Translated and edited by Orna Raz
This week again, Yahaloma left her home in Ofakim to take part in the fifth gathering of Israeli Salad in Kibbutz Snir at the far north of the country. Israeli Salad is the brainchild of Yahaloma, and it came to life as the result of collaboration with another member of the movement, Lili Weisberger. The Salad takes places in selected locations across Israel, and brings together women from different segments of the population with activists from Women wage Peace
These gatherings celebrate the diversity in Israeli society, as the participants share not only their special food, but also their special insights and world view. Whether the event takes place in the south, or in the far north: Yahaloma and her friends are always there.
In the first meeting of “Israeli Salad” Yahaloma introduced the concept: “Israeli Salad answers the need of our society for a new type of discussion. Women from peripheral areas and women from the center of Israel get together and construct a new personal and collective identity. The bond between them opens up a new channel of communication and inspires a shared vision.”
Last summer (2015) the movement organized a communal fast that lasted for 50 days to commemorate Operation Protective Edge. Yahaloma joined Women Wage Peace following a visit to the tent of Women Wage Peace in front of the Prime Minister’s residence in Jerusalem.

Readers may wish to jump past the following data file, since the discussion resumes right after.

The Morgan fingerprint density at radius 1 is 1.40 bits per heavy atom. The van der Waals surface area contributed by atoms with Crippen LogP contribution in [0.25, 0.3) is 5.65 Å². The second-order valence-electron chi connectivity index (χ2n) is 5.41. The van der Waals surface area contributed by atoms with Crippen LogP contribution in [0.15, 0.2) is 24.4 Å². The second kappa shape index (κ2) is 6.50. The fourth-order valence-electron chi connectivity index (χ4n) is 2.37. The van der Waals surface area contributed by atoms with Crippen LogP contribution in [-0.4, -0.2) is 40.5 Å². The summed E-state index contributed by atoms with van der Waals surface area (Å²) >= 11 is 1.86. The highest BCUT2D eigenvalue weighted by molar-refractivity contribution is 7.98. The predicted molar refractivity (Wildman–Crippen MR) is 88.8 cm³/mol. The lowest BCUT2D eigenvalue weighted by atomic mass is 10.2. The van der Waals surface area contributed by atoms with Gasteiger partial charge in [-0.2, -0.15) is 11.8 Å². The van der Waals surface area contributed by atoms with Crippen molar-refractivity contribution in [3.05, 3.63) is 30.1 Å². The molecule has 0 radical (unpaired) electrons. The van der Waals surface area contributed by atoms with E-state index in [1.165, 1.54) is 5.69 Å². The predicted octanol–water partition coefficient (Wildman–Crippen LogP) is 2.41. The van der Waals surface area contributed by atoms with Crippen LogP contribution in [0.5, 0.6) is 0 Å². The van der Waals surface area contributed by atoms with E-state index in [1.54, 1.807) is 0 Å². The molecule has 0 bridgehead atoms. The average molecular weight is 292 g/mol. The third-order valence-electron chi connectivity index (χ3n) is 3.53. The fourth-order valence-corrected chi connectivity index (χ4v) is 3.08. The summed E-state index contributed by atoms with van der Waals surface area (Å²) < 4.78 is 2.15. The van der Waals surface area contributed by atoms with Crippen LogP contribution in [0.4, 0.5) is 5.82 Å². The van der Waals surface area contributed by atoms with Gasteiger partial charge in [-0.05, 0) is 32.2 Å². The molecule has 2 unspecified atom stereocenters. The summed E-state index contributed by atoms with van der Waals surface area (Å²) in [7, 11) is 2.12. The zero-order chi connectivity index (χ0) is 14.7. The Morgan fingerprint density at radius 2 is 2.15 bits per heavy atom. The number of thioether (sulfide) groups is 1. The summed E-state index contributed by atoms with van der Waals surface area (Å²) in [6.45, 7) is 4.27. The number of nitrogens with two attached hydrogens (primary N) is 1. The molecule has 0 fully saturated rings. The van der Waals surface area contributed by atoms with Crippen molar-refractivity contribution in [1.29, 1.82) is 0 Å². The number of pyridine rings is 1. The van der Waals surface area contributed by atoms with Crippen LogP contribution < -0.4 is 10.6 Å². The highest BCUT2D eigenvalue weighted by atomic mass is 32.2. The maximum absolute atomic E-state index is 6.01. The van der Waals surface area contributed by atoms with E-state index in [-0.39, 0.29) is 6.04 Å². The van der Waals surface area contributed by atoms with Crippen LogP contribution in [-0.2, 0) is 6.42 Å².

As a resident of Ofakim Yahaloma personally experienced the last two wars in the south. Her desire for peace is deeply connected to the events that took place in her town and to her own biography. She firmly believes in waging peace amongst us, which will bring about peace with our neighbors. She promotes a new kind of inclusive dialogue, and in the Salads she practices a “discourse of listening.”
Yahaloma was born and raised in Ofakin, she served in the Israeli army as an airplanes electrician until she took an early retirement. In 2012, after a bomb fell near her home, causing panic and anxiety, she founded a Resilience Center in town. That center offers emotional and psychological assistance in times of need, and serves as a community and cultural center in other times.
Last year Yahaloma was invited to speak about the Resilience Center at the AIPAC convention.
Her friends in Women Wage Peace regard Yahaloma as a natural leader who is fighting for justice. She is full of ideas, and is a tireless activist. For them her first name Yahaloma (diamond in Hebrew) is especially meaningful, as it is a perfect name for a precious member of the movement. But even her family name Zechut (one’s right) is symbolic as it captures her special commitment to those who have less. Behind this strong woman stands a strong family: Shuki Zechut, her husband and four daughters and grandchildren.
Yahaloma compares the different segments in Israeli society to a salad in which each ingredient still maintains its special quality and flavor. Similarly, The divisions within Israeli society (between center and periphery, right and left, religious and non-religious people, and Arab and Jews), are always present, but in a mixture they turn into a healthy diversion.
So far the Israeli Salad have been extremely successful in creating meaningful encounters and spreading good-will.